This worksheet looks at estimating a whole number on a number line from 0 to 10. Probably the best technique to use is to try and estimate the middle of the line, which will be 5 and then work either from 0 to 5 or 5 to 10.
This maths worksheet has a tables grid for the 6x, 7x, 8x, 9x and 10x table.
The grid is filled in by taking the numbers across the top with the numbers down the side as shown below.
x 060 7
2 12 14
6 36 42
These are mostly the harder tables to learn, apart from the tens. The nines also have a neat pattern to them; of course remembering that the digits always add up to 9 helps with this table.
There are many different approaches to this type of problem. Some children fill in the answers in strict order, others go through and complete the ones they know off by heart, and then try to work the rest out.
It is a good idea to set a time limit to these to encourage learning them off by heart.
This method of multiplication encourages understanding of the process of multiplying a 2-digit number by a 1-digit number. The questions on this page would not normally be completed using written methods: mental methods should suffice. It would be expected that children could do these ‘in their heads’ from a knowledge of multiplying by 10 and halving. Also, the Primary Framework for Mathematics does not recommend using these types of written method until Year 3 onwards (7/8 years old).
The method is to multiply the units first, then multiply the tens, finally adding the two together. It is a ‘half-way house’ towards the standard written method, explaining what happens when the tens boundary is crossed during multiplying the units (ie when the units come to more than 10). More details are shown on the worksheet pages below.
The stages are as follows:
36 x 5
Step 1: multiply the units
6 x 5 = 30
Put the 30 in the row below the question, making sure the 3 digit is in the tens column.
Step 2: multiply the tens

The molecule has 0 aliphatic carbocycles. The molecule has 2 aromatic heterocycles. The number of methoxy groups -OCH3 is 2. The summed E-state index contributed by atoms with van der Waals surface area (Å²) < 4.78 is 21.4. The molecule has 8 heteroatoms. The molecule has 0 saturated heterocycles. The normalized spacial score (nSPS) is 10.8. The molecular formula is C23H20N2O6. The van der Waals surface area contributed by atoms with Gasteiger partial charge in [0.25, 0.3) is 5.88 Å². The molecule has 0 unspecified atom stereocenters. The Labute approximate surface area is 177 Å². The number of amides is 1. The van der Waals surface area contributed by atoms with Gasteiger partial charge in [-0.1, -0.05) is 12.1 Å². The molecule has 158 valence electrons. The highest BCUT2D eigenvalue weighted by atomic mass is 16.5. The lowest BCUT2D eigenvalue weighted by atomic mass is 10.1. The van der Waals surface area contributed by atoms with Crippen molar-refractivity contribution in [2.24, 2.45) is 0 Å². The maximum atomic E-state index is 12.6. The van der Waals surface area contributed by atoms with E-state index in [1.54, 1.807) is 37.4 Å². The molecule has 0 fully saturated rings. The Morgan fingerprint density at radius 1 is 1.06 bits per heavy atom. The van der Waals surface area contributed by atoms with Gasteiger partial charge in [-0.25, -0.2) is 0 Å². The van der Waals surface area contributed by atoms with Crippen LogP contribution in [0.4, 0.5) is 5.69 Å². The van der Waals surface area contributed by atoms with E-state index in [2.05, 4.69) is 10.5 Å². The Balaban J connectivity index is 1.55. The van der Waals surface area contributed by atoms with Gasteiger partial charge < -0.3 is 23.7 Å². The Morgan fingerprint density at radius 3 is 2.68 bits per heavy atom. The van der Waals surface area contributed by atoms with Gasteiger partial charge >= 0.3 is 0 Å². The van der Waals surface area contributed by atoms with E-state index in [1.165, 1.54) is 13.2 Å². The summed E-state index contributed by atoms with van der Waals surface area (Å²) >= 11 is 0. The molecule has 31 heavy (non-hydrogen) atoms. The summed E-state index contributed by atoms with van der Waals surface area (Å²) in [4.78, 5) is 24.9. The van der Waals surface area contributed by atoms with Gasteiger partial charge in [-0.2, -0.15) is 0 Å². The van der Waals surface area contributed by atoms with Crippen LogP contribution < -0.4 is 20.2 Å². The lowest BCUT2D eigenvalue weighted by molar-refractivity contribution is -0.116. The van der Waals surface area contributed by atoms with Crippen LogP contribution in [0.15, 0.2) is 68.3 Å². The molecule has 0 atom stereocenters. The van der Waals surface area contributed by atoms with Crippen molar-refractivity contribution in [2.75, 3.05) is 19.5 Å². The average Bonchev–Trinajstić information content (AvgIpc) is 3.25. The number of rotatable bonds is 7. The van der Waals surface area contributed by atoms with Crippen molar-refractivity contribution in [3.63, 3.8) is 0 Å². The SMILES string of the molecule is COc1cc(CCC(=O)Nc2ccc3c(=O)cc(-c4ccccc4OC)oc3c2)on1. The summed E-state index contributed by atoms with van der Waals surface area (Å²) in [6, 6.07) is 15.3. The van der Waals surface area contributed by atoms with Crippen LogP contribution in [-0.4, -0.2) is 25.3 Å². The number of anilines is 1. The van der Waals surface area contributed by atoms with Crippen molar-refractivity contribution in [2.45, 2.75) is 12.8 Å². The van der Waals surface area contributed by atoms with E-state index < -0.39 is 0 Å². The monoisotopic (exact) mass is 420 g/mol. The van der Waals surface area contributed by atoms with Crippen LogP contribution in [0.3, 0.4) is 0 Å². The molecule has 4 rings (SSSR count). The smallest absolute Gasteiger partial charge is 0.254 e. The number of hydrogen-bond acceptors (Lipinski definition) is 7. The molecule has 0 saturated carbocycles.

3 (tens) x 5 is 15 (tens) = 150.
Put the 150 in the row below, again making sure the units and tens
Step 3: add the two answers
Add the units: 0 + 0 = 0 units
Then add the tens: 3 + 5 = 8 tens
Then add the hundreds: 0 + 1 = 1 hundred
If the units are 5 or more, round up to the next whole ten.
If the units are 5 or more, round up to the next whole ten.
If the units are less than 5, round down to the next whole ten below.
Of course, if the units are zero then there is no need to round. (Some children think they have to go down ten more!)
So, 56 to the nearest whole ten is 60
55 to the nearest whole ten is 60
53 to the nearest 10 is 50
You may find a little bit of chaos around the site over the next few days as I am reorganising all the links on the Free Maths Worksheets pages. With the increase in the numbers of worksheets some of the lists are getting quite long, so I am organising them under Year/age group and then subheadings according to the Primary Framework for Maths in England. If you happen to be browsing this section whilst I am updating you may find things suddenly changing or disappearing.
Many apologies for this but it should all be completed soon.
This maths worksheet looks at simple equivalence between halves, fifths, tenths etc. The first question asks which fractions are more than a half. The quick way to work this out is to see if the top number (numerator) is more than double the bottom number (denominator) – if it is then it is more than one half.